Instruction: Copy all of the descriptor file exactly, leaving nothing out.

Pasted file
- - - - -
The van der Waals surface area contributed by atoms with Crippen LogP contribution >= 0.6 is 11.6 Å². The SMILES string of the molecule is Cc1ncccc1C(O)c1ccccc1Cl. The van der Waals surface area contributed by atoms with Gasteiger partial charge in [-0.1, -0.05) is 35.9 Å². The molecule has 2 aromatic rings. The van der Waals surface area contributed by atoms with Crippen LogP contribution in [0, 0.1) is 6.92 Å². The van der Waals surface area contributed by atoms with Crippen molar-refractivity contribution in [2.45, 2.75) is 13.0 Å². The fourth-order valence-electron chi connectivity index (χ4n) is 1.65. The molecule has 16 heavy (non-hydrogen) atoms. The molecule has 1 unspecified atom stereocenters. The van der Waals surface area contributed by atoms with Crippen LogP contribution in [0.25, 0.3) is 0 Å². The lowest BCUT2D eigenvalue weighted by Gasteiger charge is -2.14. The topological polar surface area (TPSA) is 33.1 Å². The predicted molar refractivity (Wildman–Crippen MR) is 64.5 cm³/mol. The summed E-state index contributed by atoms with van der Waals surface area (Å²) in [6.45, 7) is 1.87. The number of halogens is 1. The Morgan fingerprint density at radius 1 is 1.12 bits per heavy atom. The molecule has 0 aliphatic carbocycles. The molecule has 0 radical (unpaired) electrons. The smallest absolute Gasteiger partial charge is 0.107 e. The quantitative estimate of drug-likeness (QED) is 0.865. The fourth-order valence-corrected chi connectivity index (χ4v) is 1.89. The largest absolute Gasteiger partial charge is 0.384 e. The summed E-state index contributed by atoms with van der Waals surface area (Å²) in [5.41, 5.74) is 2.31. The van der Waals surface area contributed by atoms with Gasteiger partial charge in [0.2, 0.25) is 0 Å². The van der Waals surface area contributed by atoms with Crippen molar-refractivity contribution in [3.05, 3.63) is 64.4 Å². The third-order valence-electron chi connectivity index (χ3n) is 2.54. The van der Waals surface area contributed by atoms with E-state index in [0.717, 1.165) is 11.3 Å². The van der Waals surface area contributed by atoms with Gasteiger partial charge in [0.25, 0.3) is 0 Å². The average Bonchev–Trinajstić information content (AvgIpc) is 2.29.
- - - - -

The van der Waals surface area contributed by atoms with Crippen LogP contribution >= 0.6 is 11.6 Å². The SMILES string of the molecule is Cc1ncccc1C(O)c1ccccc1Cl. The van der Waals surface area contributed by atoms with Gasteiger partial charge in [-0.1, -0.05) is 35.9 Å². The molecule has 2 aromatic rings. The van der Waals surface area contributed by atoms with Crippen LogP contribution in [0, 0.1) is 6.92 Å². The van der Waals surface area contributed by atoms with Crippen molar-refractivity contribution in [2.45, 2.75) is 13.0 Å². The fourth-order valence-electron chi connectivity index (χ4n) is 1.65. The molecule has 16 heavy (non-hydrogen) atoms. The molecule has 1 unspecified atom stereocenters. The van der Waals surface area contributed by atoms with Crippen LogP contribution in [0.25, 0.3) is 0 Å². The lowest BCUT2D eigenvalue weighted by Gasteiger charge is -2.14. The topological polar surface area (TPSA) is 33.1 Å². The predicted molar refractivity (Wildman–Crippen MR) is 64.5 cm³/mol. The summed E-state index contributed by atoms with van der Waals surface area (Å²) in [6.45, 7) is 1.87. The number of halogens is 1. The Morgan fingerprint density at radius 1 is 1.12 bits per heavy atom. The molecule has 0 aliphatic carbocycles. The molecule has 0 radical (unpaired) electrons. The smallest absolute Gasteiger partial charge is 0.107 e. The quantitative estimate of drug-likeness (QED) is 0.865. The fourth-order valence-corrected chi connectivity index (χ4v) is 1.89. The largest absolute Gasteiger partial charge is 0.384 e. The summed E-state index contributed by atoms with van der Waals surface area (Å²) in [5.41, 5.74) is 2.31. The van der Waals surface area contributed by atoms with Gasteiger partial charge in [0.2, 0.25) is 0 Å². The van der Waals surface area contributed by atoms with Crippen molar-refractivity contribution in [3.05, 3.63) is 64.4 Å². The third-order valence-electron chi connectivity index (χ3n) is 2.54. The van der Waals surface area contributed by atoms with E-state index in [0.717, 1.165) is 11.3 Å². The van der Waals surface area contributed by atoms with Gasteiger partial charge in [0.25, 0.3) is 0 Å². The average Bonchev–Trinajstić information content (AvgIpc) is 2.29.